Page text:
I love the easy laughs, the willingness to dive into any topic, the optimism and eagerness of America. And yet, this trip, I am increasingly thankful for all of the things that our adopted country of Germany has afforded us, from the education of our children to incredible social services and a never-ending wealth of beauty and history. Next stop Texas – bring it on!

 

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  • The future belongs to those who are in a privileged enough situation to be able to pursue their dreams. I you are living in a war torn or extremely poor country, or come from a background where there is no support things look different.

    This typical US style calendar philosophy is not providing any insight whatsoever.

    • Depends on the dream, and on the circumstances of the dreamer. Pursuing dreams doesn’t require privilege as a starting point.

      The future belonged to the not-privileged emigrants from Europe in the 19th/20th centuries who came to the US from “shithole countries” with nothing but the dream of a better life for their children. It might even belong now to the desperate refugees coming to Europe from the Middle East and Northern Africa dreaming of a better life for their children.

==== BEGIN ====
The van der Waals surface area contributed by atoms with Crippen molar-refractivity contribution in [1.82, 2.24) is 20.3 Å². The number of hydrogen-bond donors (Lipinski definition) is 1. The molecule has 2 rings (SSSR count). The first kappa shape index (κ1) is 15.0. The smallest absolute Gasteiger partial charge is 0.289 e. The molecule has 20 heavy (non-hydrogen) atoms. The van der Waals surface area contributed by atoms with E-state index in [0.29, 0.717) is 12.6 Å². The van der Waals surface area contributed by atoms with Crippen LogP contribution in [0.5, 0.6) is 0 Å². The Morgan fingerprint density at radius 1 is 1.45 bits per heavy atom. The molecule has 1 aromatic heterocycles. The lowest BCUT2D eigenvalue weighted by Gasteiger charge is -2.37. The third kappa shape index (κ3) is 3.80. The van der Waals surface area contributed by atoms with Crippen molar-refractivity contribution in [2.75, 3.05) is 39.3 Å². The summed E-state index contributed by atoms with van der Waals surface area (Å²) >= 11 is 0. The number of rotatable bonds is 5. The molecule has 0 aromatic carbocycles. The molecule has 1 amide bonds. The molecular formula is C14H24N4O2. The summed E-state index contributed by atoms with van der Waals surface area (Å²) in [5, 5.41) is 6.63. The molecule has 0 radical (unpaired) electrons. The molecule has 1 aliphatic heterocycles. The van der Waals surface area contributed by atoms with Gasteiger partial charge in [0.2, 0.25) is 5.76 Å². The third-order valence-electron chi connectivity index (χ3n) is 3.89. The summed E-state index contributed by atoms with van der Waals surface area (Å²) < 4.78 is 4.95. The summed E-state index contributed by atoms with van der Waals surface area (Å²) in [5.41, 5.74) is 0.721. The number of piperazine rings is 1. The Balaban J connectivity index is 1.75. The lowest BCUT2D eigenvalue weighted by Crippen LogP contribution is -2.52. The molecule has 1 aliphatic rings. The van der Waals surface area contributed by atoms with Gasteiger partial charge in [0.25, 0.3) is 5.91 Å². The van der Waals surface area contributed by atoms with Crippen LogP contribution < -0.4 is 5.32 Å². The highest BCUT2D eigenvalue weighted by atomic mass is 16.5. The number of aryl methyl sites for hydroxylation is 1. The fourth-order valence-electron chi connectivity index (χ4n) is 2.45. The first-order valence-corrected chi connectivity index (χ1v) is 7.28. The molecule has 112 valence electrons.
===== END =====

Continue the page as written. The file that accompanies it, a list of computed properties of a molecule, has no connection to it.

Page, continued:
Just a thought.

      • Bruce, what you say is right, but I would just like to add that in all previous waves of immigration to the U.S., those who managed to succeed and achieve their dreams were able and willing to adopt the language, values and mores of their new country. Would you agree with me on this?

        • It’s axiomatic. Some immigrants had another ‘dream’ however. Ever heard of the Mafia?

          And Eleanor Roosevelt’s comments are typical of the bogus refulgences one continually hears from hippies. They are still around, strangely enough. It’s interesting to note they must have started with this woman!!!

          But I thoroughly enjoyed reading about Andrea’s wonderful experiences which, no doubt, mean very hard work and discipline for her. Nothing to do with privilege and all to do with talent, commitment and darn hard work. Well done, Andrea.

    • Alas, it’s true. Also the hype on ‘you can do everything if you really want it!’ etc. creates a lot of frustration because any failure to achieve a goal will be seen as exclusively reflecting one’s own inadequacies. Hence the enormous amount of anger and frustration in the US when the American Dream appears to be out of reach for so many people.

      On the other hand, blaming circumstances for failures turns people into passive pessimists.